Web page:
sana 2 | 48
5 Dec 2007 #69
They worked very hard to rebuild their lives after having seen the country that they had been willing to die for taken over?

Those who left in Poland worked hard to rebiuld their lives after having seen the country that they had been willing to die for taken over and rebuild the country.

I think you are more mad at me cos of the statment of my 'easy life'in USA' then you want to convince me about your rigts to claim anything in Poland.

I am sorry, I have no I idea about live in USA for Polish imigranst after war(yep I know how it is to not know the language, I am going through it second time now...) Life in Poland for me in my childhood was always about the how wonderful USA is. I can imagine how it is too be in a strnage country, no having any money, not having family, not be able to go home.( I moved to England in 2001, when Poland was not in EU, I worked and for all the money I had to pay for school, very expensive for non EU member, or pay money for visas and the risk always was that you may not be able to go back were you visiting family in Poland)

traumatised by war, with no money

tramatised by war were all the people who went through war no matter if they were staying, or going and I am not saying who is more hero here just saying about the rigts to POlsh propertis, tell me more about it what would be your selution?
celinski 31 | 1,258
5 Dec 2007 #70
I think you are more mad at me cos of the statment

This did not make me mad, more sad. When I first came to this forum I asked if the Polish people look for us like we look for them? There is more to life than money. We learned that well.

Now to hear you imply that our own people are more concerned about us coming back to get our property. I pray you say this due to your dislike of history vs. whats in your heart.

I could be your realitive in USA, Carol
sana 2 | 48
5 Dec 2007 #71
This did not make me mad, more sad. When I first came to this forum I asked if the Polish people look for us like we look for them?

In Poland we tend to idealize the life in USA, so do not take it bad. I am not concerned about you coming back Welcome!, but I do no see fear solution for boths parts like as claiming back properties. You can still prove me wrong...Well as I said I know exactly how it is to be imigrant, so you do not need to prove to me how hard it is to live in a country not knowing the language, not having family.
celinski 31 | 1,258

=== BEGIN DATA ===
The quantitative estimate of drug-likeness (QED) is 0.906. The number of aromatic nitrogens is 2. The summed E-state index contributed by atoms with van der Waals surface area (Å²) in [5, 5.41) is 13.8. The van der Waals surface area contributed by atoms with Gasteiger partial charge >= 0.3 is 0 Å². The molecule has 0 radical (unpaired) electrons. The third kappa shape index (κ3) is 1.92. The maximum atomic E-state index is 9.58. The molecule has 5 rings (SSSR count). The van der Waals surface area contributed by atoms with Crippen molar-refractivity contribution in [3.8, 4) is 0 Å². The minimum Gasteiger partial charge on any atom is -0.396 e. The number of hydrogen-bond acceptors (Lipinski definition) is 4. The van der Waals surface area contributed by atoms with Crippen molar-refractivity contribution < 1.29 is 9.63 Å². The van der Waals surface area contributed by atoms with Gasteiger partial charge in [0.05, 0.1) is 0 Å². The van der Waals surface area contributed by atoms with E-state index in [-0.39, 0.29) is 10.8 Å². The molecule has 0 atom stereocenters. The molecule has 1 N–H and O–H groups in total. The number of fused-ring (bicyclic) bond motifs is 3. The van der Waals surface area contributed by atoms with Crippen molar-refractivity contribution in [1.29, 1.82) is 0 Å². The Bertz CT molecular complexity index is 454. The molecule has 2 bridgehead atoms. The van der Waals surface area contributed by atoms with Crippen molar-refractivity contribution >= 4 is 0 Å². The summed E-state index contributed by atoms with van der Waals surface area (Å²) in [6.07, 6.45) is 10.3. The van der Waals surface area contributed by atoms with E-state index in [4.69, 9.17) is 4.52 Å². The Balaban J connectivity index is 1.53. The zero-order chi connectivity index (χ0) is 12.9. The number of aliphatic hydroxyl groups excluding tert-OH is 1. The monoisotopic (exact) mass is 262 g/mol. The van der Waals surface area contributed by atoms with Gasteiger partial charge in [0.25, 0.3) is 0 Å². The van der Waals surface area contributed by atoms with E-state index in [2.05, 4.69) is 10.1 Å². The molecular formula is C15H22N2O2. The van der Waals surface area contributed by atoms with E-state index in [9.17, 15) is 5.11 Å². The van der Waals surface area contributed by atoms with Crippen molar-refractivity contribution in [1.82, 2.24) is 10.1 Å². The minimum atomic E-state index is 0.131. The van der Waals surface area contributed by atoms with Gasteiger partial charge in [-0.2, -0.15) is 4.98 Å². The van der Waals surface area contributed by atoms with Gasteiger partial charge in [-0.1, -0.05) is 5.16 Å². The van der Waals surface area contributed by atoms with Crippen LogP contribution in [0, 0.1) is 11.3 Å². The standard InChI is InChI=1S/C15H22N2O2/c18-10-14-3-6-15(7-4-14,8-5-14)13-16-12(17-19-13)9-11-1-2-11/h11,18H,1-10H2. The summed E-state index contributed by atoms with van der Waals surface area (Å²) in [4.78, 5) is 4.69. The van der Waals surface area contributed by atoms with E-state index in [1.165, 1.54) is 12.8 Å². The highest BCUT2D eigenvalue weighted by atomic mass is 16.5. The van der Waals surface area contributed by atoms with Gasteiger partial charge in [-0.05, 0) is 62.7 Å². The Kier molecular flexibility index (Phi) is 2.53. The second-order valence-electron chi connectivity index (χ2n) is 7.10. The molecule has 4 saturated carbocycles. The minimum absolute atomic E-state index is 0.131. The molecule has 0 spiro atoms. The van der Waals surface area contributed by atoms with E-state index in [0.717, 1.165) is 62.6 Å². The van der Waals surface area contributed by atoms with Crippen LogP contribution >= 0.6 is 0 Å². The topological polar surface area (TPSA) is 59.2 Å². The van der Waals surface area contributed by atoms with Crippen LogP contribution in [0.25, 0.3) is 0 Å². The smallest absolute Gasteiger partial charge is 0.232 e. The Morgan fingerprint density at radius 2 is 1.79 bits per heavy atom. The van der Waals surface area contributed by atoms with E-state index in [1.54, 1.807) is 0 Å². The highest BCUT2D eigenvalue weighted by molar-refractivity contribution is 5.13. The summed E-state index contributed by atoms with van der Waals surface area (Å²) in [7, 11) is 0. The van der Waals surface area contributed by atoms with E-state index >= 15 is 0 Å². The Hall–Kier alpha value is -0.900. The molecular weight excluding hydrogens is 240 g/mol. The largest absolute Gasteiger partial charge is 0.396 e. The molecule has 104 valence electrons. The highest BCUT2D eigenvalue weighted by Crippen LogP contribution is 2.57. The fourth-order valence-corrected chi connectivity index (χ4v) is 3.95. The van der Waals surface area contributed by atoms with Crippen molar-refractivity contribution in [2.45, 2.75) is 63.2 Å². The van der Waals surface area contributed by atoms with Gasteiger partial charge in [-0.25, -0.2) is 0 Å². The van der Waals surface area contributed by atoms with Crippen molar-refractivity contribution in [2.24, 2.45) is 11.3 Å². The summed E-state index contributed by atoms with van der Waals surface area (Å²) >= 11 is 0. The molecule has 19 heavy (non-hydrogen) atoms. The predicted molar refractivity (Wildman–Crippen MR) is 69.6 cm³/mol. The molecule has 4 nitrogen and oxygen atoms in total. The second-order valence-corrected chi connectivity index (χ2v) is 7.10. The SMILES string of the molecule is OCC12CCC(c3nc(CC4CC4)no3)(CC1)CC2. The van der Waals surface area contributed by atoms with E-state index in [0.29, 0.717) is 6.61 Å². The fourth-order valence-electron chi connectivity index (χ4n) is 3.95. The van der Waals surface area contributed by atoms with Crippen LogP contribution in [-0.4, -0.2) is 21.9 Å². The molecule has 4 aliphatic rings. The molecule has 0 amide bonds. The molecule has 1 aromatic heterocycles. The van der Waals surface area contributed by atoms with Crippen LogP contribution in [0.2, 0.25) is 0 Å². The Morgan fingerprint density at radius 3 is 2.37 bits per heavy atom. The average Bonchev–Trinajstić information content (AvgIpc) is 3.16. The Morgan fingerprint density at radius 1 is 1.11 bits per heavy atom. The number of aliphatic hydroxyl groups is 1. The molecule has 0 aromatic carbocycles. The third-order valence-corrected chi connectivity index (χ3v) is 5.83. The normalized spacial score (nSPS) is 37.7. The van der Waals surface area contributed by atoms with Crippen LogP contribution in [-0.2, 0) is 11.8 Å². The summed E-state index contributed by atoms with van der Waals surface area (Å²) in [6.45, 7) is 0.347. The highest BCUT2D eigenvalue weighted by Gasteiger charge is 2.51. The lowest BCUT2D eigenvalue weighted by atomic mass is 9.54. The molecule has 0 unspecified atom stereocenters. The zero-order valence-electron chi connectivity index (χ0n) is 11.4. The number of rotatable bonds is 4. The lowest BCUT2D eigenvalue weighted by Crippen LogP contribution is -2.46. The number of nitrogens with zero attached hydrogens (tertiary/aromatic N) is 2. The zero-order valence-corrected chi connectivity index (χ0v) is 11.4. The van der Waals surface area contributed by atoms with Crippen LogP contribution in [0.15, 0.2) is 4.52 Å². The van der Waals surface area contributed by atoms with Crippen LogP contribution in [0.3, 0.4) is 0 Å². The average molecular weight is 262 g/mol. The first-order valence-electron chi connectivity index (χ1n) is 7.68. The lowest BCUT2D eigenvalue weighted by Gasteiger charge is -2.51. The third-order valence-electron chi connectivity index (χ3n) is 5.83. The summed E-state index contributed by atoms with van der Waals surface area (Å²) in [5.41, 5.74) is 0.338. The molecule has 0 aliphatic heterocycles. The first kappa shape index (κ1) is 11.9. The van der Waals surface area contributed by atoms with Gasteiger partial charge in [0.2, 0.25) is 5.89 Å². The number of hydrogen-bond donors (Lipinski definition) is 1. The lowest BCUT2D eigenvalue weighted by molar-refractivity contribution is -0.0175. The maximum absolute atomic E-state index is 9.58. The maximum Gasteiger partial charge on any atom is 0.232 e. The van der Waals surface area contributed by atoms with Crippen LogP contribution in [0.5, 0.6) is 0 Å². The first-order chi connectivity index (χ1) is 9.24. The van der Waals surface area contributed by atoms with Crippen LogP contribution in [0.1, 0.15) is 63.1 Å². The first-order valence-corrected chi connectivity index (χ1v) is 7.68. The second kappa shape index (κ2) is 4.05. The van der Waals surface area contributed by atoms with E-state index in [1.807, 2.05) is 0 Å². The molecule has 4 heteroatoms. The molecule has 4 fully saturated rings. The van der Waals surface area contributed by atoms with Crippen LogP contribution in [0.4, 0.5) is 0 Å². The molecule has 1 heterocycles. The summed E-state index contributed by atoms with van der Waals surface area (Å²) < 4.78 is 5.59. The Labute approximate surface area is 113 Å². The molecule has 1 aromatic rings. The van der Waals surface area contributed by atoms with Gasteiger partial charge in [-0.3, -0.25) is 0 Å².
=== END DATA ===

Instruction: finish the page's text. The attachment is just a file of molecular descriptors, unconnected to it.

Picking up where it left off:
5 Dec 2007 #72
Life in Poland for me in my childhood was always about the how wonderful USA is

I am sure you were told this, you were told what the goverment wanted to brainwash you with. They (communist goverment) had to come up with something to hold their heads up high. You heard so much about the holocaust and Jewish that were killed, very few know the whole truth about "Our Forgotten Polish", as I call us. We were in the eastern Poland, we are Katyn and Kresy. We are Roman/Greek Catholic and Jewish. We were born in Poland. My grandfather 1900 in Rzym, Polska.

Our family cemetery is in Poland and then Siberia, So. Africa and now USA. Our documents were removed from the face of the earth. No birth, marriage, baptismal records remained. I never saw a baby picture of my father and the ones I have found, one from Siberia (concentration camp)when 3 year old died in the family. Then when my father was in refugee camps in So. Africa. This I found on the internet. Now with Poland becoming a free country, and internets, translation service we are able to search for our history. It is like the tower of babble has fallen.

Had Stalin really thought out his plan I question what he would think of his victims being able to communicate with their homeland. He spread us thoughout the nation, now we can keep our homeland close from afar.

boths parts like as claiming back properties

We never sold the property and don't worry it now belongs to Ukraine. My understanding is the ones that stayed in Poland were compensated for their property with the property taken from Germany.

So as you can see not all is what you were told.

Carol, USA
inkrakow
5 Dec 2007 #73
tell me more about it what would be your selution?

Easy - if it was taken and that can be proven, give it back or compensate. No question.
BubbaWoo 33 | 3,510
5 Dec 2007 #74
what do you think should be done if a property's current owner has bought it legitimately and in good faith?
Grzegorz_ 51 | 6,161
5 Dec 2007 #75
Ownership is a vety basic human right but this is a special situation. Most of properties in Poland during WW2 were either destroyed or seriously damaged. Borders changed, millions of people were moved to different areas. Warsaw was completely destroyed. Anyone claiming "their property" in Warsaw wants something, which was rebuilt by people, who now usually owns nothing. Do you also think that Americans should give back all the land to natives. It was stolen, so why not ? "If not communism, we would have that property"... If not communism half of Poles would be quite wealthy people, who will pay us for that ? Santa Claus ?
Wroclaw Boy
5 Dec 2007 #76
who will pay us for that ? Santa Claus ?

No, but your priminister made a plee to the German HOS for a grant compensating atrocities caused by them in WWII, a sure fire way to decrease the EU budget I would say which of course is bringing Poland up to some kind of normal liveable standard.
sana 2 | 48
5 Dec 2007 #77
Easy - if it was taken and that can be proven, give it back or compensate. No question.

Easier said then done, as you may noticed Poland bearly could look after it's people untill 2007. Poland dosn't belong to common whealth countries yet. The one who should companset for everyone are the one who coused the lost.